I know it must come as a terrible shock to all of you that when we were considering going to seminary I was a bit of an insufferable know-it-all. It probably can’t even be said, completely truthfully, that what we did was “consider.” I am fairly certain I didn’t stop to consider anything. I know my wife had reservations about the plan, if one could even call it that. I was convinced, however, that God had called me from His lofty heights to shepherd the poor, unwashed, dull-eyed masses. I was going to save them all through my intellect and a bit of old sav·oir faire.
I had these delusions of grandeur right up until the first day of seminary when God, in unambiguous fashion, set before me a problem in the person of Fr Alexander, a Russian priest, professor, and the academic dean. For those of you who’ve not heard this account, let me briefly tell you my first encounter with Fr Alexander, and my own hubris. That first day, during an orientation session, Fr Alexander began asking the new seminarians why we were all there. An outstanding question many of us probably thought until we started to give our answers.
The first unfortunate soul said that God had called him to seminary. Fr Alexander’s response has been mythologized in my brain and super-imposed with the character of Miracle Max from The Princess Bride. I can just hear him saying, “Oooh toopoo, look who knows so much, eh?” In reality, what he said was far more unnerving. He replied, “who are you that God should speak to you?” It was then that I realized that maybe there was no “call” on my life. Maybe I wasn’t going to lead an Orthodox revolution. Maybe I had just put my family into sink hole from which it would take years to emerge. Who was I that God should call me to service?
This is a question that I have wrestled with since that day, and I know some of you wrestle with a related question about the “call” on your life. Are you called to service, or to ministry, or visitation, or giving, or to priesthood, or self-sacrifice, or holiness, or martyrdom? The answer is yes, you are. The Gospel lesson today makes it clear that the entire human race is called from all eternity. We are called to be the glorious and redeemed bride of the eternal Bridegroom who is Christ himself.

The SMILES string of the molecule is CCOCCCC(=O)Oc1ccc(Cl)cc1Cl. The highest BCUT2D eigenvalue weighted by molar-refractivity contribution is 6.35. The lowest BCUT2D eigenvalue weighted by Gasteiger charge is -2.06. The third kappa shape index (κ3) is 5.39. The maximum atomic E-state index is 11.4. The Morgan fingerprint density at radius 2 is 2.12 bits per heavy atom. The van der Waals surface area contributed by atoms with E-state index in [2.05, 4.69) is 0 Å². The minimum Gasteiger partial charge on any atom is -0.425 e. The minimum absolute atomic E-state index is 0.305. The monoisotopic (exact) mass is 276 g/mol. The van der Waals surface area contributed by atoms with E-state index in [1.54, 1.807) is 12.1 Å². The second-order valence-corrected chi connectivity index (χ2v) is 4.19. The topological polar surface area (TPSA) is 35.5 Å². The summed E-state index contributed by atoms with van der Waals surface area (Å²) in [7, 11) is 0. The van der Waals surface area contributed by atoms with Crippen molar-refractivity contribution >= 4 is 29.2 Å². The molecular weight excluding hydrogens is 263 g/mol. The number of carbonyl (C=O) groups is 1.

Today, in the parable, the King gives a marriage feast for His Son. This marriage feast is seen in patristic thought as the joining of the Bride and the Bridegroom in the Incarnation, Christ’s taking on of our human nature. And the King calls us to be joined to Him, to sup with Him, but the people did not come. In the narrative we might envision the King not understanding this response. He sends the servants out again saying:
‘Tell those who are invited, Behold, I have made ready my dinner, my oxen and my fat calves are killed, and everything is ready; come to the marriage feast.’
But the response was harsher this time. Some made fun, some had business to attend or worldly cares to busy themselves with, and some even murdered the King’s servants. Then the King took retribution upon them, killing them and burning their city, but He was not finished. The King had prepared this glorious bounty. He had supplied the best His Kingdom could offer and He wanted His hall filled. In other words, the people were called. They were invited. They were not forced to attend this feast. He laid no onerous obligation on them. In taking the language of the Fathers of the Church and the imagery of the Incarnation, this King, who is God Himself, invited the whole of humanity to unite themselves to Him. As Athanasius tells us, “God became man so that man might become god.” He has invited us to life, to immortality, to freedom from passion and necessity, and His call was rejected.